Systematic Issues in Electron and Positron MeasurementsWhile much progress has been made recently in the observations of electrons and positrons in cosmic rays, there remain some nagging doubts on the veracity of some aspects of the newly published results. The overall issue is the very difficult elimination of those hadronic background events which masquerade as electrons or positrons. The problem is exacerbated at high energies, where the ratio of the numbers of protons to electrons to positrons increases. All of the new measurements from PAMELA, ATIC, and HESS (also Fermi/GLAST when these new data are published) suffer from the need to accurately quantify and subtract a level of hadronic background from their data. In the case of ground-based measurements like HESS the background problem is particularly severe. For all experimental efforts, an accuracy of better than 1:104 is needed relative to the raw proton flux intensity. If this is not achieved, changes in slope of the derived electron or positron spectra will arise because of the flatter overall spectrum of protons. This hadronic background arises in all calorimeter measurements due to hadronic interactions near the top of the calorimeter transferring a substantial fraction of its energy into a π0 leading to a cascade essentially indistinguishable from an electron. In the proposed PEBS program we plan to have positron and electron measurements which essentially remove this hadronic background by combining a transition radiation detector (TRD) with a calorimeter. The TRD is capable of separating high Lorentz factor (γ>1000) particles from those at lower γ with high rejection power independent of any calorimeter measurements. This provides an essentially hadron-free measurement of positrons and electrons up to potential energies of ~2TeV. The only other planned or flying experiment which has this capability is AMS-2 which only has a limt of ~1TeV, we shall discuss the complementarity of PEBS and AMS-2 below.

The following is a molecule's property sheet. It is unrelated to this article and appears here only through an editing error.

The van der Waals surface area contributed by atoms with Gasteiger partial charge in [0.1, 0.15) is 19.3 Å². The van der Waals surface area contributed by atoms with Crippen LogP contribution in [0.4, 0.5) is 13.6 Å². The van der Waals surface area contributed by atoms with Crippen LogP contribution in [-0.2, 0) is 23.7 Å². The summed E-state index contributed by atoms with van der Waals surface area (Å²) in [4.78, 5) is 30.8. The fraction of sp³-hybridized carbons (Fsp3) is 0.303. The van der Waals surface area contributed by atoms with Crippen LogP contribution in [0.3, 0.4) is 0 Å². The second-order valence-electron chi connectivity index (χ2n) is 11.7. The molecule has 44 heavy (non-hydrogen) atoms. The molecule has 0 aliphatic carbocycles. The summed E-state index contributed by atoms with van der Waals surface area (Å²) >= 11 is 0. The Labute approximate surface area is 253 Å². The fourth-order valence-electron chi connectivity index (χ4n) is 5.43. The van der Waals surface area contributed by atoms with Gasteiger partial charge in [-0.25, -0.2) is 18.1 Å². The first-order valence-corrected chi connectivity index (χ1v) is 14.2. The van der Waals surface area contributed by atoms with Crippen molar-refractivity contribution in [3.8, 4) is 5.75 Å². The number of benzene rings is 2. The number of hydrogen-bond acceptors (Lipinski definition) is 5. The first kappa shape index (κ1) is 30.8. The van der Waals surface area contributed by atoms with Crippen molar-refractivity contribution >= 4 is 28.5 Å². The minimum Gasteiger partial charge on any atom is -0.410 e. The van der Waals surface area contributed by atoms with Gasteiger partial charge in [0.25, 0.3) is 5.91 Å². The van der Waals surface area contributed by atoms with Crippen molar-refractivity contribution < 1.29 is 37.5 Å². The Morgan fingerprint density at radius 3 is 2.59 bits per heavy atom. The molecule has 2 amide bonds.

Single tube spectra measured during a testbeam of a small TRD prototype, together with a comparison to a Monte Carlo simulation. The shoulder in the electron spectrum above 8 keV is due to transition radiation x-ray photons.